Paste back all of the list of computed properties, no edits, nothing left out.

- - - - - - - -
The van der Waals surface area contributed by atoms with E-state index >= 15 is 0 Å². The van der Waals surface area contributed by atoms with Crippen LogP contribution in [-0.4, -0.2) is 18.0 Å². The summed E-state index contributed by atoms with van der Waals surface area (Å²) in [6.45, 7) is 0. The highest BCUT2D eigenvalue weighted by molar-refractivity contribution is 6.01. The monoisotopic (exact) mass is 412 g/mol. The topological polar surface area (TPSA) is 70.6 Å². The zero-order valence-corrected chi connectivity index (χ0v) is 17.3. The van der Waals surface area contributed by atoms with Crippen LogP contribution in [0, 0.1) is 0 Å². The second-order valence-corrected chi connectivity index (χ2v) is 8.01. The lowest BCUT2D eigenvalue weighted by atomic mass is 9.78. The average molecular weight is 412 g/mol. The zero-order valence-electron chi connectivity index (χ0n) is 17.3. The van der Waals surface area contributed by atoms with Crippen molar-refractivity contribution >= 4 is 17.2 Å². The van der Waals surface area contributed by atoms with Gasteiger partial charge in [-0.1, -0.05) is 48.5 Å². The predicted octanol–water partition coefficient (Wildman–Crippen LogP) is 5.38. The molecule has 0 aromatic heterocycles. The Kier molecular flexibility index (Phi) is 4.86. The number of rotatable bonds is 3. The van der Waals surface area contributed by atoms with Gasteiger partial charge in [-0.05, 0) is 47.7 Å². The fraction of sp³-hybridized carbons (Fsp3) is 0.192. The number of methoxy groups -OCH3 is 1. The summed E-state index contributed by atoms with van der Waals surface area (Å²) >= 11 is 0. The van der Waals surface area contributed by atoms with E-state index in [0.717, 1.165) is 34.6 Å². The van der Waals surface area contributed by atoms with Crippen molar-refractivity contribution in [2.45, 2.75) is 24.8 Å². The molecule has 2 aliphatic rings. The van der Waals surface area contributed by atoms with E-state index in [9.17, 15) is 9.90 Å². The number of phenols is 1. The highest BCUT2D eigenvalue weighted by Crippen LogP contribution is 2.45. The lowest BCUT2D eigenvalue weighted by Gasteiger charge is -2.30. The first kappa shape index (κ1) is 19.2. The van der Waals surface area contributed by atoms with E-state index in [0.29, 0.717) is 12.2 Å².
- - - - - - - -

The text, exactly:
The van der Waals surface area contributed by atoms with E-state index >= 15 is 0 Å². The van der Waals surface area contributed by atoms with Crippen LogP contribution in [-0.4, -0.2) is 18.0 Å². The summed E-state index contributed by atoms with van der Waals surface area (Å²) in [6.45, 7) is 0. The highest BCUT2D eigenvalue weighted by molar-refractivity contribution is 6.01. The monoisotopic (exact) mass is 412 g/mol. The topological polar surface area (TPSA) is 70.6 Å². The zero-order valence-corrected chi connectivity index (χ0v) is 17.3. The van der Waals surface area contributed by atoms with Crippen LogP contribution in [0, 0.1) is 0 Å². The second-order valence-corrected chi connectivity index (χ2v) is 8.01. The lowest BCUT2D eigenvalue weighted by atomic mass is 9.78. The average molecular weight is 412 g/mol. The zero-order valence-electron chi connectivity index (χ0n) is 17.3. The van der Waals surface area contributed by atoms with Crippen molar-refractivity contribution >= 4 is 17.2 Å². The van der Waals surface area contributed by atoms with Gasteiger partial charge in [-0.1, -0.05) is 48.5 Å². The predicted octanol–water partition coefficient (Wildman–Crippen LogP) is 5.38. The molecule has 0 aromatic heterocycles. The Kier molecular flexibility index (Phi) is 4.86. The number of rotatable bonds is 3. The van der Waals surface area contributed by atoms with Gasteiger partial charge in [-0.05, 0) is 47.7 Å². The fraction of sp³-hybridized carbons (Fsp3) is 0.192. The number of methoxy groups -OCH3 is 1. The summed E-state index contributed by atoms with van der Waals surface area (Å²) >= 11 is 0. The van der Waals surface area contributed by atoms with E-state index in [0.717, 1.165) is 34.6 Å². The van der Waals surface area contributed by atoms with Crippen molar-refractivity contribution in [2.45, 2.75) is 24.8 Å². The molecule has 2 aliphatic rings. The van der Waals surface area contributed by atoms with E-state index in [9.17, 15) is 9.90 Å². The number of phenols is 1. The highest BCUT2D eigenvalue weighted by Crippen LogP contribution is 2.45. The lowest BCUT2D eigenvalue weighted by Gasteiger charge is -2.30. The first kappa shape index (κ1) is 19.2. The van der Waals surface area contributed by atoms with E-state index in [0.29, 0.717) is 12.2 Å².